Anyone who lives in Tremont, Ohio City or Detroit-Shoreway can tell you that the city of Cleveland's blanket 15-year tax abatement policy — the worst, obvs — is no longer doing what it's ostensibly designed to do. That is: spur investment in areas that wouldn't otherwise get it by offering an incentive to developers.
This sweeping policy functions as a direct handout to said developers, because they're able to jack up the sales price of their new builds, knowing that home purchasers are more than happy to pay a premium since they won't be paying taxes for the likely duration of their residence. Many of them flee just before the taxes kick in. Developers love the policy because they can keep cramming condos into hot areas already attracting new residents, and Cleveland upholds the status quo, content as ever to redistribute funds upward. You know, to the folks who really need it.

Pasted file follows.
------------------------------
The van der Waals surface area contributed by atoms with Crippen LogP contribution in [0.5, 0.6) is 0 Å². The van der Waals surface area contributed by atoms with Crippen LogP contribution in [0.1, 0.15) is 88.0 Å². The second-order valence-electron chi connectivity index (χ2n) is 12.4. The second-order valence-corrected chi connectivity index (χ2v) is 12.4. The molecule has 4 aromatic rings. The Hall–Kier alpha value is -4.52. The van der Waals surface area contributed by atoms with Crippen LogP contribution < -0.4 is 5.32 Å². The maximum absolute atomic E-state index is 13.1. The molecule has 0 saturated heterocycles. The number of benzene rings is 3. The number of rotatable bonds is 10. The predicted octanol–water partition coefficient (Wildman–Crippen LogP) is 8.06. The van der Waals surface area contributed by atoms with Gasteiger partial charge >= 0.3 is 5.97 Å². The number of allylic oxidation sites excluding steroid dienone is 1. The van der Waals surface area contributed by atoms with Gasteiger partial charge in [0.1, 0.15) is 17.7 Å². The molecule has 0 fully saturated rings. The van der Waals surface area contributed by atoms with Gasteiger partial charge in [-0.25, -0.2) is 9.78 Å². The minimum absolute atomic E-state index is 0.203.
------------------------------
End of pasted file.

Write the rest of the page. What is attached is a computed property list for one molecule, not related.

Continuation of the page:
The two frustrating side effects of this policy are: 1) That neighborhoods that would benefit from a generous incentive are overlooked. Why would developers take a risk by building in Buckeye when they wouldn't have to take a risk (and could still get the abatement) by building in Ohio City? 2) That longtime homeowners in hot neighborhoods shoulder an increasing percentage of the tax burden. Taxes go up as neighborhoods get hotter, but the folks responsible for the hotness, for all that rising home value, don't pay.
The good news is that city council has said the program could do with some tweaking, and just last week, the city announced that it was commissioning a study on the abatements in partnership with a number of local nonprofits.
"Equity requires inclusion," said Councilman Kerry McCormack, "and we can't have an inclusive process without first having a process that includes all stakeholders — residents, homeowners, developers, schools, researchers, and more must contribute to the process. Comprehensive research and equitable community engagement will create space for resident voices, while helping us to make sound policy decisions based on the hard facts."
If the city passed legislation based on hard facts, it would be the very first time. We look forward to it!
— Sam Allard